So what does this mean? What this means is that the robots of our youths and of our imaginations don’t have to have millions of dollars of incredibly sophisticated hardware and software in them. They can be relatively lightweight, dumb devices so long as they’re connected to the power of the cloud. So what’s the significance? Okay, so they’re cheaper. So what? The big significance here really goes to labor. So let’s think about the difference between humans and robots and their costs. Humans don’t have a lot of cap(ital) ex(penses) but they have a lot of op(erating) ex(penses). So the upfront costs, you know, maybe your employer buys you some business cards. Maybe he gets you a computer for work or something like that. Not a lot of cap ex. Not a lot of upfront costs. But a lot of op ex. Every two weeks you want to get paid, right? A lot of salary. A lot of op ex. Robots come with diametrically opposed cost structure. It’s a lot of cap ex. You’ve got to buy the robot, but then relatively little op ex. You can work them 24 hours a day. They aren’t going to join a union or get sick, and they don’t expect a salary. And so what’s happening right now is we’re seeing new equilibrium points in terms of the trade-off between the relative cost of a cap ex-intense, op ex-light robot and a cap ex-light, op ex-high labor of humans. I saw this, in all places, in East Asia in the football field size factories of Foxconn, the Taiwanese company that makes all of our smartphones. And Terry Gou, the CEO of Foxconn who employs 973,000 people has decided he’s not hiring any more humans. He’s just buying robots. And so I think that this is fascinating stuff as the robots of the cartoons and movies become the reality of the 2020s.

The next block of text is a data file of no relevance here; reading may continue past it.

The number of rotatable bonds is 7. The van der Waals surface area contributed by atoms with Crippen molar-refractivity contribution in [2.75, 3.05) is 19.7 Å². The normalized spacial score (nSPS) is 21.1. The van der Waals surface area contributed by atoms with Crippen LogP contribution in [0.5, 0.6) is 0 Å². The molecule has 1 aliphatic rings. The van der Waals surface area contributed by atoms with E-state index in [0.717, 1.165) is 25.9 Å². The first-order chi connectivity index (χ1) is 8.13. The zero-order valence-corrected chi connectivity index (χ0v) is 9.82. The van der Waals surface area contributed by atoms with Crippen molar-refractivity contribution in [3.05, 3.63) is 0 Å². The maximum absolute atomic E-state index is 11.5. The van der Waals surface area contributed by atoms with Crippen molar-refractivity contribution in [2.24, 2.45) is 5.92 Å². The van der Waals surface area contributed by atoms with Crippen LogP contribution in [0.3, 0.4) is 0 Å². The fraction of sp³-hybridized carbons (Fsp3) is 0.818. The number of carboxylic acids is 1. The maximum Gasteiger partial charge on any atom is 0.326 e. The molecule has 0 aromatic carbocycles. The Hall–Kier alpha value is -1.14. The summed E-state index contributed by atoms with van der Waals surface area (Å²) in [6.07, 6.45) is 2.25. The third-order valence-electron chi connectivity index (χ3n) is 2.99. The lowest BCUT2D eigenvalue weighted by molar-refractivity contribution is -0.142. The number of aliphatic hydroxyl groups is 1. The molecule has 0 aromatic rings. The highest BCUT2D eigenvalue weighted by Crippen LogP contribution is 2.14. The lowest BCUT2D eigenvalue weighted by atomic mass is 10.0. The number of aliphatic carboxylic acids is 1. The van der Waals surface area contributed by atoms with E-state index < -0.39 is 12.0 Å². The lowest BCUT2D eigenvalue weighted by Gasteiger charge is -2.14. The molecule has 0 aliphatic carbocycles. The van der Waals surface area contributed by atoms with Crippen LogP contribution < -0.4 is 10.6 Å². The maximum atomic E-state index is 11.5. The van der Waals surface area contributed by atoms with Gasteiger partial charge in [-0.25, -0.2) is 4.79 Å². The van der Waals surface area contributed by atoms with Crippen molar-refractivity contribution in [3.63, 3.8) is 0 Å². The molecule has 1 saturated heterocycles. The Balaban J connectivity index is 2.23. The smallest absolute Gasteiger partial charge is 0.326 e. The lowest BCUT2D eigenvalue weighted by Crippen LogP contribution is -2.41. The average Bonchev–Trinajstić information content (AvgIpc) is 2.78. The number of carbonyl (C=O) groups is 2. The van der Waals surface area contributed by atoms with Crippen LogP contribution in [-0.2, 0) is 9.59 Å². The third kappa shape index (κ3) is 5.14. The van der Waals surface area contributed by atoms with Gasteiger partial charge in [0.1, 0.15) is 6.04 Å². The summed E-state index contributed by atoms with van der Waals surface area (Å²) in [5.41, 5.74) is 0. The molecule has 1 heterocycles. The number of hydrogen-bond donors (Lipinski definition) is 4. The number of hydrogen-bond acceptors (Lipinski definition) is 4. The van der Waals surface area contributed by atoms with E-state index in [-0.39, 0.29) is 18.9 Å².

They aren’t going to look like the metallic robots of the cartoons and movies. They’re actually going to look more human because of advances in material sciences from electroactive polymers to silk skin to air muscles and other such things. So the robots of the future may actually look more like Terminator than like Star Wars. What’s also interesting that’s happening right now is, particularly in Japan and South Korea, there are robots being developed the purpose of which is actually to do what we normally think of as the most intimate human tasks. To do things like take care of our aging grandparents. And part of this is flowing from an economic imperative. In Japan, for example, Japan has the world’s oldest population and it’s only growing older. So companies like Toyota and Honda — yup, the ones that make the cars are now making elder care robots because there aren’t enough young Japanese to take care of their grandparents. And so things that we think of as very intimate and very human in the future will be increasingly robotic. It’s not a surprise that this is coming out of Asia. Interestingly in societies like Japan where Shinto is the national religion — in Shinto, for example, they have a belief in animism, that objects can have souls. And so that’s a big difference than Judeo-Christian religions, which think of objects as being soulless. And if you contrast the culture and mythology of a lot of Asian societies, it’s much more embracing of automation and of robotics as opposed to Western societies where from Icarus with his wax wings to Frankenstein and beyond — most of our culture, most of our mythology is rooted in the risks of giving life to those things that perhaps we ought not to. So I don’t think it’s a big surprise that a lot of these innovations are coming from East Asia.